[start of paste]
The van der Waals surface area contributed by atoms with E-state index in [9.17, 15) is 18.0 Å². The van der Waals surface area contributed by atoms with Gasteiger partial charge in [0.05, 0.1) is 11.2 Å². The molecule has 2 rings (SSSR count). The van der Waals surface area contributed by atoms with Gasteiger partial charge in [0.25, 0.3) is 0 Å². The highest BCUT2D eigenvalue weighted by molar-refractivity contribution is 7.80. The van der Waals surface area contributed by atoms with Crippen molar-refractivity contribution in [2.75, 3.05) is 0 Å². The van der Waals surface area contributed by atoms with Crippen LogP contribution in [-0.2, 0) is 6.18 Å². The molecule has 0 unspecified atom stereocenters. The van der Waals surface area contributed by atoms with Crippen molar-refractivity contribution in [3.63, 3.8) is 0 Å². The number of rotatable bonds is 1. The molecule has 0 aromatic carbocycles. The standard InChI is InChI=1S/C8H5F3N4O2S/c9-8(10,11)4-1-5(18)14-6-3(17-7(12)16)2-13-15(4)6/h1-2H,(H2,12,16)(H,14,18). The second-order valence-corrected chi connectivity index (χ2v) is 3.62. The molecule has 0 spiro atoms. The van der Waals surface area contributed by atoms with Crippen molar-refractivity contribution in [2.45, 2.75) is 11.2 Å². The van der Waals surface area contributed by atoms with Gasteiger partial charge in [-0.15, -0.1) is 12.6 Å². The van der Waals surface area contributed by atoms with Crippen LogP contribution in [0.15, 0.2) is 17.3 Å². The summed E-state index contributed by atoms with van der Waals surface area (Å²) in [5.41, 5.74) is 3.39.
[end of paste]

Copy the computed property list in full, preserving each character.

The van der Waals surface area contributed by atoms with E-state index in [9.17, 15) is 18.0 Å². The van der Waals surface area contributed by atoms with Gasteiger partial charge in [0.05, 0.1) is 11.2 Å². The molecule has 2 rings (SSSR count). The van der Waals surface area contributed by atoms with Gasteiger partial charge in [0.25, 0.3) is 0 Å². The highest BCUT2D eigenvalue weighted by molar-refractivity contribution is 7.80. The van der Waals surface area contributed by atoms with Crippen molar-refractivity contribution in [2.75, 3.05) is 0 Å². The van der Waals surface area contributed by atoms with Crippen LogP contribution in [-0.2, 0) is 6.18 Å². The molecule has 0 unspecified atom stereocenters. The van der Waals surface area contributed by atoms with Crippen molar-refractivity contribution in [3.63, 3.8) is 0 Å². The number of rotatable bonds is 1. The molecule has 0 aromatic carbocycles. The standard InChI is InChI=1S/C8H5F3N4O2S/c9-8(10,11)4-1-5(18)14-6-3(17-7(12)16)2-13-15(4)6/h1-2H,(H2,12,16)(H,14,18). The second-order valence-corrected chi connectivity index (χ2v) is 3.62. The molecule has 0 spiro atoms. The van der Waals surface area contributed by atoms with Crippen molar-refractivity contribution in [2.45, 2.75) is 11.2 Å². The van der Waals surface area contributed by atoms with Gasteiger partial charge in [-0.15, -0.1) is 12.6 Å². The van der Waals surface area contributed by atoms with Crippen LogP contribution in [0.15, 0.2) is 17.3 Å². The summed E-state index contributed by atoms with van der Waals surface area (Å²) in [5.41, 5.74) is 3.39.